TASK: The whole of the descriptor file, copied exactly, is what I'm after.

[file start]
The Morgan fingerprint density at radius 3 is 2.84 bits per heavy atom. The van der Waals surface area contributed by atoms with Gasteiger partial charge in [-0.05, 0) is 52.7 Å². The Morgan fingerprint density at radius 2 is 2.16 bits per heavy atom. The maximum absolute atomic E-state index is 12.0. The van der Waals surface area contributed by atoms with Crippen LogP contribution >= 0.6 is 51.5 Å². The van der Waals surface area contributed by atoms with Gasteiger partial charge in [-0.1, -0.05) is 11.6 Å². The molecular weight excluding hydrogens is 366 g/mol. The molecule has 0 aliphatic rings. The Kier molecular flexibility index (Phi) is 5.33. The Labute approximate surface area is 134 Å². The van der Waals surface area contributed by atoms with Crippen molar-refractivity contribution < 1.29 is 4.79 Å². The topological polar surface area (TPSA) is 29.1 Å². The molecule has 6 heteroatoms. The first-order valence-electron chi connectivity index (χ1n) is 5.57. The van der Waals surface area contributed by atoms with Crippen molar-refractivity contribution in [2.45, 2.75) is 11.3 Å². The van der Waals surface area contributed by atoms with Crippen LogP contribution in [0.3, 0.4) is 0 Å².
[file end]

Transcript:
The Morgan fingerprint density at radius 3 is 2.84 bits per heavy atom. The van der Waals surface area contributed by atoms with Gasteiger partial charge in [-0.05, 0) is 52.7 Å². The Morgan fingerprint density at radius 2 is 2.16 bits per heavy atom. The maximum absolute atomic E-state index is 12.0. The van der Waals surface area contributed by atoms with Crippen LogP contribution >= 0.6 is 51.5 Å². The van der Waals surface area contributed by atoms with Gasteiger partial charge in [-0.1, -0.05) is 11.6 Å². The molecular weight excluding hydrogens is 366 g/mol. The molecule has 0 aliphatic rings. The Kier molecular flexibility index (Phi) is 5.33. The Labute approximate surface area is 134 Å². The van der Waals surface area contributed by atoms with Crippen molar-refractivity contribution < 1.29 is 4.79 Å². The topological polar surface area (TPSA) is 29.1 Å². The molecule has 6 heteroatoms. The first-order valence-electron chi connectivity index (χ1n) is 5.57. The van der Waals surface area contributed by atoms with Crippen molar-refractivity contribution in [2.45, 2.75) is 11.3 Å². The van der Waals surface area contributed by atoms with Crippen LogP contribution in [0.3, 0.4) is 0 Å².